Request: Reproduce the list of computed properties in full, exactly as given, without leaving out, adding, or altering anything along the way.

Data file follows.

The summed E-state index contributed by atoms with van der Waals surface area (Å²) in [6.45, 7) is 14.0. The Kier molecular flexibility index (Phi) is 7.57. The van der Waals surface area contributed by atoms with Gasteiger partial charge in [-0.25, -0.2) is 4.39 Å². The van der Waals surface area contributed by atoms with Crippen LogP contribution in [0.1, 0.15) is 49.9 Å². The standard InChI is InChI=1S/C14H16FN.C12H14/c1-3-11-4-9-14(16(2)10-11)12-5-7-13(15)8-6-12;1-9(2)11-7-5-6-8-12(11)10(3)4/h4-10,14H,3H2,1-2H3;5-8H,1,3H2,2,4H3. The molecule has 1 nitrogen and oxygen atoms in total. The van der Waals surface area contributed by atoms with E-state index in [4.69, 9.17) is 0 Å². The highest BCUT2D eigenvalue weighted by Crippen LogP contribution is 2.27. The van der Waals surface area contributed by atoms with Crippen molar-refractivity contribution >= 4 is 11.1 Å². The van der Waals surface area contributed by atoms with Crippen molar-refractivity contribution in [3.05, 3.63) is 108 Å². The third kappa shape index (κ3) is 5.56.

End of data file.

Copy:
The summed E-state index contributed by atoms with van der Waals surface area (Å²) in [6.45, 7) is 14.0. The Kier molecular flexibility index (Phi) is 7.57. The van der Waals surface area contributed by atoms with Gasteiger partial charge in [-0.25, -0.2) is 4.39 Å². The van der Waals surface area contributed by atoms with Crippen LogP contribution in [0.1, 0.15) is 49.9 Å². The standard InChI is InChI=1S/C14H16FN.C12H14/c1-3-11-4-9-14(16(2)10-11)12-5-7-13(15)8-6-12;1-9(2)11-7-5-6-8-12(11)10(3)4/h4-10,14H,3H2,1-2H3;5-8H,1,3H2,2,4H3. The molecule has 1 nitrogen and oxygen atoms in total. The van der Waals surface area contributed by atoms with E-state index in [4.69, 9.17) is 0 Å². The highest BCUT2D eigenvalue weighted by Crippen LogP contribution is 2.27. The van der Waals surface area contributed by atoms with Crippen molar-refractivity contribution >= 4 is 11.1 Å². The van der Waals surface area contributed by atoms with Crippen molar-refractivity contribution in [3.05, 3.63) is 108 Å². The third kappa shape index (κ3) is 5.56.